In practice, a decisive outcome is the least likely prospect for Yemen, just as it has long been in Iraq and Afghanistan. A political feature common to all three countries is that power is divided between so many players it is impossible to defeat or placate them all for very long. Saudi Arabia is backing President Abd-Rabbu Mansour Hadi but the humiliating speed of his defeat shows his lack of organised support.

The threat of further intervention by Saudi Arabia and the Gulf Cooperation Council may be intended to redress the balance of power in Yemen and prevent the Houthis winning a total victory. But Saudi actions and those of the Sunni coalition will be self-fulfilling if the Houthis – never previously full proxies of Iran – find themselves fighting a war in which they are dependent on Iranian financial, political and military backing.

Likewise, the Houthis, as members of the Zaidi sect, were not always seen by Shia in other countries as part of their religious community. But by leading a Sunni coalition Saudi Arabia will internationalise the Yemen conflict and emphasise its sectarian Sunni-Shia dimension.

The US position becomes even more convoluted. Washington had sought to portray its campaign in Yemen against al-Qaeda in the Arabian Peninsula (AQAP) as a success. Drone attacks were supposedly wiping out important AQAP operatives, but the humiliating end result of America’s covert war in Yemen came last week when US Special Operations personnel blew up their heavy equipment and fled the country for the US base at Djibouti. AQAP is becoming a stronger force as the shock troops of the Sunni.

US policy across the Middle East looks contradictory. It is supporting Sunni powers and opposing Iranian allies in Yemen but doing the reverse in Iraq. On Thursday US aircraft for the first time started pounding Islamic State (Isis) positions in Tikrit, 87 miles north of Baghdad. The city has been under assault for four weeks, with 20,000 Shia militia and 3,000 Iraqi soldiers pitted against a few hundred Isis fighters. The Shia militiamen are now reported to have withdrawn but they do not appear to have gone far. Effectively, the battle for Tikrit is being waged by Iranian-directed Shia militia backed by US air power, even if the two sides are rivals as well as allies.

Ultimately, the US may not have much choice. If it refuses to back anti-Islamic State combatants for whatever reason it will be to the benefit of Isis. The numbers tell the story: there are between 100,000 and 120,000 Shia militiamen in Iraq compared with only 12 brigades in the Iraqi army capable of fighting, about 48,000 soldiers, although this total may be inflated. Isis has been conscripting young men across its self-declared caliphate since last October and may have over 100,000 fighters. If the US relies on Iraqi government and Kurdish Peshmerga ground forces alone to put Isis out of business, it will be difficult.

Why did the US finally use its air power at Tikrit, formerly a city of 200,000? First, it was the only help the Baghdad government formally asked for this week. The US may have concluded, as it did with the 134-day siege of the town of Kobani last year, that it could not allow Isis to succeed in Tikrit. Second, if the city did fall, Washington did not want Iran and the Shia militia to get all the credit.

A further motive is that both the US and Iran want to restore some credibility to the Iraqi government and army after their crushing defeats by Isis forces last year. So far the Iraqi army has not recaptured a single city or substantial town from Isis since the fall of Fallujah, 40 miles west of Baghdad in January 2014. Such limited military successes as there have been were won by the militias in the provinces neighbouring Baghdad.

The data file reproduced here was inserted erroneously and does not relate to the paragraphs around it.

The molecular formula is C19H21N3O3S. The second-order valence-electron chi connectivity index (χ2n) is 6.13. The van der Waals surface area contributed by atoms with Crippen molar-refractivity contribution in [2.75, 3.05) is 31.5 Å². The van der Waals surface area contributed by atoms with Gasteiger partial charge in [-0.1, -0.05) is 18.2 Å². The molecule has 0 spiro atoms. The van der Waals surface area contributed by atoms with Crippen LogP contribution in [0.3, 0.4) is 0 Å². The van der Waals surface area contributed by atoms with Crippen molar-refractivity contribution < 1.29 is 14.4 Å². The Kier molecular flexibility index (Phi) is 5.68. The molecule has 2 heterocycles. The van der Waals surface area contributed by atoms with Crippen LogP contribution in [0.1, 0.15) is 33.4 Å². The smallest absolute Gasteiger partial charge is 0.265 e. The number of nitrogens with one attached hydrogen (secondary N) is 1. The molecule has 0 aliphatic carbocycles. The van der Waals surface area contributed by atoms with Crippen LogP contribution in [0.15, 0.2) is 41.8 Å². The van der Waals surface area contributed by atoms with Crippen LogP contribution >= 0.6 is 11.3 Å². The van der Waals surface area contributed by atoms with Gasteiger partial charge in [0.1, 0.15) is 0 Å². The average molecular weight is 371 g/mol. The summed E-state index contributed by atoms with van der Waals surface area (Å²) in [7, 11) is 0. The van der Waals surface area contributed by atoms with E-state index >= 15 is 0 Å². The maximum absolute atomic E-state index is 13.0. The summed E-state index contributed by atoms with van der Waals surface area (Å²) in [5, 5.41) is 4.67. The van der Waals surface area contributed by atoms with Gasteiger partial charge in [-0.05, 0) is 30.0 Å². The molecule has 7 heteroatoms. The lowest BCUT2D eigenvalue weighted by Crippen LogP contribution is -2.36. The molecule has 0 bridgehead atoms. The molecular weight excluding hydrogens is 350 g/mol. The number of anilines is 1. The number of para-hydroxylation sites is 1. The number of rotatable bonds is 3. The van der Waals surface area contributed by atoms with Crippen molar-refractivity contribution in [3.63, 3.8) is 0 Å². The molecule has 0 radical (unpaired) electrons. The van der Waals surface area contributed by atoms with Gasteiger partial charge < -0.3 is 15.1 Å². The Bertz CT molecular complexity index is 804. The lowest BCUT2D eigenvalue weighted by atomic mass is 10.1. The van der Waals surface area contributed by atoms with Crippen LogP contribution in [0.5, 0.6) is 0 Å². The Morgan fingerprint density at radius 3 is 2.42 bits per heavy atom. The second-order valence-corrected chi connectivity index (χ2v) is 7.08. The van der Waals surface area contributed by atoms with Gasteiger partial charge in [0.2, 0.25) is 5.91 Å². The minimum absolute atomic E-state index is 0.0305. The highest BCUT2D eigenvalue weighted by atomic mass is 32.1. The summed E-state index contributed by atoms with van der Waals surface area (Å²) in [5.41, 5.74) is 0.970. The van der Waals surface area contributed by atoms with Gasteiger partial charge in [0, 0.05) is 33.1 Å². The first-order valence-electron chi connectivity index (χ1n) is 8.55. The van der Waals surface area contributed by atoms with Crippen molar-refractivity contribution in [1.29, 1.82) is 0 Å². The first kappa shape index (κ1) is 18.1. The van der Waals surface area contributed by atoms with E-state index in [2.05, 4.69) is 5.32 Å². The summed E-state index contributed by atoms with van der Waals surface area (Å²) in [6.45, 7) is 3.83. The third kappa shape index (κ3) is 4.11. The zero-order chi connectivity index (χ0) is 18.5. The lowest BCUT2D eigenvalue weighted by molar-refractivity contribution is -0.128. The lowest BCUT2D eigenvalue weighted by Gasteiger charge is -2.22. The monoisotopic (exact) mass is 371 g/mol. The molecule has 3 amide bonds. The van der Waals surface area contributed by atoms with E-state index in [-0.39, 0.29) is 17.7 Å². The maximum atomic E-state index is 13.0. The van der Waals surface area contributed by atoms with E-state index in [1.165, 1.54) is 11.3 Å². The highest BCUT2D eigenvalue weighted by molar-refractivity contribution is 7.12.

The US-led international coalition opposing Isis also needs to do something to bolster its own credibility. Despite some 2,500 coalition air strike launched against it since last August, the Islamic State has lost little territory. Isis may be battered but it shows no signs of being anywhere near to defeat.

The Independent conducted a series of interviews in February and March with people who had recently left Isis and, while none were sympathetic to it, there was nobody who believed it was going to be destroyed by mounting internal discontent or external military pressure. A prime reason for this is that the Sunni Arab communities in Iraq and Syria are not being offered an acceptable alternative to Isis rule. They are all terrified of becoming the victims of a pogrom that does not distinguish between Isis supporters and ordinary Sunni.

A further feature of life in the Isis caliphate that emerged from these interviews is that it is well organised: it taxes salaries and sales, it conscripts young men of military age, controls education and mercilessly strikes down any opponents. Its stability might be shaken if it suffered a string of military defeats but so far this has not happened.

Air strikes have made it revert to semi-guerrilla tactics, not holding ground against superior forces backed by airpower but counter-attacking briskly when they have moved on or their lines of communication have become longer and more vulnerable. Given the difficulty in capturing Tikrit, it does not look as if an assault on Mosul will be possible for a long time. There seems to be no enthusiasm on the government side [to] retake Fallujah, although it is so much closer to the capital.

Whatever happens in Iraq and Yemen, the political temperature of the region is getting hotter by the day. Looked at from a Saudi and Gulf monarchy point of view, Iran and the Shia are on the advance, becoming either the dominant or the most powerful influence in four Arab capitals: Baghdad, Damascus, Beirut and Sanaa. The Sunni Arabs in Iraq and Syria have linked their futures inextricably and fatally to Isis and other al-Qaeda type organisations. These have military strength, but they make many powerful enemies.

The confrontations between Sunni and Shia, and between Saudi Arabia and its allies and Iran and its allies, is becoming deeper and more militarised. Conflicts cross-infect and exacerbate each other, preventing solutions to individual issues. Thus Saudi intervention in Yemen reduces the chance of a US-Iranian agreement on Tehran’s nuclear programme and sanctions. As these conflicts and divisions spread, the chances of creating a common front that is capable of destroying the Islamic State are getting fewer by the day.

ARAB LEADERS ANNOUNCE JOINT TASK FORCE FOR ‘ARMED INSURGENCIES’ “Arab leaders announced Sunday that they would form a joint military force to intervene in neighboring states grappling with armed insurgencies. It is a dramatic step to quell the unrest that has broken out in the wake of the region’s uprisings, but some analysts warned it could exacerbate the conflicts that have polarized countries and left hundreds of thousands dead.” [WaPo]